Chancellor Rishi Sunak is to announce further plans to get the UK economy back on track this week, as job cuts linked to coronavirus increase.
He is expected to deliver an economic update on 8 July, a “mini-Budget” in which he will set out “the next stage in our plan to secure the recovery”, following Boris Johnson announcing last week he intends to fast-track infrastructure investment to help the economy recover from lockdown.
However, this week’s mini-Budget isn’t an official 'fiscal event', like a spring or autumn statement where sweeping changes to tax and spending measures could be made.
That won’t come until the annual Autumn Budget later in 2020.
Here's everything you need to know:
What is the Autumn Budget?
The Autumn Budget is one of two financial statements usually delivered by the Chancellor of the Exchequer.
It is used to set out the Government’s spending plans, and includes things like tax reforms and changes that can affect everything from the cost of beer to Universal Credit payments.
When will the Autumn Budget 2020 be?
As noted, the mini-Budget isn't an official fiscal event; that won’t come until the annual Autumn Budget later in 2020.
The exact date of that announcement has not yet been confirmed by the Chancellor, though it is expected to fall around October time.
What was announced during the last Budget?
The last ‘proper’ fiscal event was the Spring Budget delivered by Sunak in March amid rising fears of the coronavirus crisis that had not yet fully reached UK shores.
A lot was introduced to prepare the country for the encroaching virus, including a £5bn emergency response fund to support the NHS and other public services, statutory sick pay for all those advised to self-isolate, and an extra £6bn in extra NHS funding over five years to pay for staff recruitment and hospital upgrades.
In terms of taxes, the threshold for National Insurance Contributions was raised from £8,632 to £9,500, while the 5% VAT on women's sanitary products – known as the “tampon tax” – was scrapped.
It was also announced that VAT was to be abolished on digital publications including newspapers, e-books and academic journals from December, and from April 2022, a plastic packaging tax will come into force.
More than £600bn is also set to be spent on roads, rail, broadband and housing by the middle of 2025, Sunak announced.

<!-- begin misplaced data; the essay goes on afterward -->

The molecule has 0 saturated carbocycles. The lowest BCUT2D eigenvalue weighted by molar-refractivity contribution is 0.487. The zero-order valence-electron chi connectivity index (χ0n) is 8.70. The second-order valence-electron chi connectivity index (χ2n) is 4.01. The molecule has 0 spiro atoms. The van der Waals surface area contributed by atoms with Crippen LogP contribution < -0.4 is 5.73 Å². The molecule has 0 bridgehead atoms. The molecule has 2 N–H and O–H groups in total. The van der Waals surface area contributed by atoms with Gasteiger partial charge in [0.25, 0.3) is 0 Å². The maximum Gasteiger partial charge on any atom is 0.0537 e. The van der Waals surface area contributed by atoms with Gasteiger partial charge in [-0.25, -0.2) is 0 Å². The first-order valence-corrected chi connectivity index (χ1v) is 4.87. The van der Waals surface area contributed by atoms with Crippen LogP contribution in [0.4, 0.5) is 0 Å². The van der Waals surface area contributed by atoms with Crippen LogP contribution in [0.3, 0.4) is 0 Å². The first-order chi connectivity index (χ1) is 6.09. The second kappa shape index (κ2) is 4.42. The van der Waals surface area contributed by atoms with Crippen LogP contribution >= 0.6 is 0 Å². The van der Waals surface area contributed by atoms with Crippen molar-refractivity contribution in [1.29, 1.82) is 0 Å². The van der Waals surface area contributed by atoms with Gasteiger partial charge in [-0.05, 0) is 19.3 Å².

Why is it no longer called the Autumn Statement?
The Autumn Statement was ended in 2016 by then Chancellor of the Exchequer Philip Hammond at the recommendation of the Institute for Fiscal Studies.
When is this week’s mini-Budget expected?
Mr Sunak will deliver the mini-Budgeton Wednesday 8 July from Downing Street.
The specific time has not yet been announced.
What will be announced?
Though sweeping changes to tax and spending measures are not expected to be made, the Government this week announced Mr Sunak would be unveiling a £3 billion investment to help create thousands of green jobs modernising public buildings and housing to make them more energy efficient.
It’s also expected that hundreds of thousands of households will get grants of up to £5,000 to make their homes more environmentally friendly, with vouchers of up to £10,000 available to some of the poorest families.
A £30bn “high street voucher” scheme is also being touted, with vouchers worth £500 per adult and £250 per child handed out to be spent in hard-hit sectors of the economy, such as face-to-face retail, hospitality and leisure.
It’s expected to be announced that most house buyers will be exempt from paying stamp duty for six months, as the Government attempts to restart the housing market.
Traineeships could also become more common in the wake of massive coronavirus-triggered redundancies, with the mini-Budget expected to contain news on a £100 million government investment; businesses offering new traineeships in England could receive a £1,000 bonus per trainee.
Universal Credit should also be boosted by £10bn to support low-income families, according to a report by The Resolution Foundation think-tank.
James Smith, research director of Resolution Foundation, said: “The measures the Chancellor announces in his mini-Budget tomorrow need to be big enough to reflect the size of the crisis we face, targeted at the sectors that need the most support, and flexible enough to cope with the uncertainties that lie ahead.
“With interest rates already at record lows, the Chancellor will need to take the lead in delivering an ambitious policy response to secure Britain’s economic recovery,” he added.